The Calgary Zoo is home to a team of biologists who have earned international recognition as North America's leaders in the science of species recovery and reintroduction. The prestigious science journal Nature rates the Calgary Zoo as one of the top five zoos in the world for conservation research, alongside New York, San Diego, Frankfurt, and London. In June 2012, the head of the Calgary Zoo's Centre for Conservation Research, Dr. Axel Moehrenschlager, was awarded the Canadian Wildlife Federation's Roland Michener Conservation Award which recognizes individuals who have shown a commitment to "promote, enhance, and further the conservation of Canada's natural resources". Dr. Moehrenschlager is chair of the Reintroduction Specialist Group within the International Union for the Conservation of Nature, the world's largest conservation network. He is the first North American to hold this position.
The zoo focused on saving eight highly endangered Western Canada species: whooping crane, Vancouver Island marmot, swift fox, black-footed ferret, black-tailed prairie dog, burrowing owl, northern leopard frog and greater sage grouse. It also works on conservation projects around the world, including:
In 2008, the zoo's Wechiau Community Hippo Sanctuary project, a collaboration involving 17 Ghana villages, was awarded the United Nations Equator Prize as one of the world's top 25 conservation initiatives. It has become a model for community-based conservation throughout Africa.
The Calgary zoo has many different exhibits in its 92 acres of land.
Opened in 2003, the Destination Africa project was among the zoo's most ambitious expansions. The complex of four buildings includes the TransAlta Rainforest and the African Savannah. The TransAlta Rainforest occupies 2,900 square metres (31,000 square feet) and features a collection of African rainforest flora and fauna. The African Savannah building is home to hippos, giraffes, red river hogs, and a baobab tree. A 340,000-litre (80,000-gallon) indoor pool for hippos offers view of the creatures underwater. In the warmer months, the doors lift to connect the building with the rest of the Savannah exhibit, home to mountain zebras, grey crowned cranes and ostriches. Many other animals of the grasslands, including African lions, also reside in the Savannah exhibit. In the TransAlta Rainforest, there are primates such as gorillas, guerezas, and mandrills, and a number of reptiles including Leopard tortoises, Malagasy tree boas, a panther chameleon and a pair of broad-snouted crocodiles, as well as an aviary containing various species of African birds.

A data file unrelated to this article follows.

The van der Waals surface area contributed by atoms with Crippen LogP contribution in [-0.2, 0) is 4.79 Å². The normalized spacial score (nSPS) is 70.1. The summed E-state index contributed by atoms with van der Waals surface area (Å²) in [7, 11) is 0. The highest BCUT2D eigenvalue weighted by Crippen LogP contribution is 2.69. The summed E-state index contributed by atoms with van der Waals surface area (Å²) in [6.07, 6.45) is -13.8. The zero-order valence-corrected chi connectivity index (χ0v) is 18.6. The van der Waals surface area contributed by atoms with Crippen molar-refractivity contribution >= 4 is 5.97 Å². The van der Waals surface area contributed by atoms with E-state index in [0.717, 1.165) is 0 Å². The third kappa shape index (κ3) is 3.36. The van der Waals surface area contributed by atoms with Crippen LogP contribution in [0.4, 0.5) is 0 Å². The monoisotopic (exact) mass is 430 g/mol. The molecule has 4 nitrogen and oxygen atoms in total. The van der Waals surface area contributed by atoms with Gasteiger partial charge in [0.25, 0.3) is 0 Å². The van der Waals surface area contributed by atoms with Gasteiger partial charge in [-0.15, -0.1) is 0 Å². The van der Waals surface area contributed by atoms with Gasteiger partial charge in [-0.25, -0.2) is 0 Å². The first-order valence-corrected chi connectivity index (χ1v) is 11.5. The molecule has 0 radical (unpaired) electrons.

The Canadian Wilds were built in the 1990s to house the majority of zoo's collection of North American birds and mammals. The area includes outdoor enclosures in three zones: the Aspen Woodlands, the Northern Forest, and the Rocky Mountains. Animals in the enclosures include dall sheep, swift foxes, river otters, caribou, bighorn sheep, mountain goats, grizzly bears, muskoxen, sandhill cranes, black bears, cougars, wood bison, and grey wolves.
The outdoor gardens are among the zoo's most popular attractions and include the Dorothy Harvie Gardens. The zoo's sheltered location supports many marginally hardy plant species. The conservatory comprises the indoor component of the zoo's gardens. It includes a number of "themed" areas such as the tropical garden, the rainforest, the arid garden, and the butterfly garden. A number of animals including birds and invertebrates are housed in the conservatory. The ENMAX Conservatory was completely renovated in 2009 and features an increased emphasis on teaching visitors the importance of plants and improving energy efficiency. The Calgary Zoo achieved LEED (Leadership in Energy and Environmental Design) Gold in energy conservation and responsible building practices, the first facility of its kind to achieve this level of certification.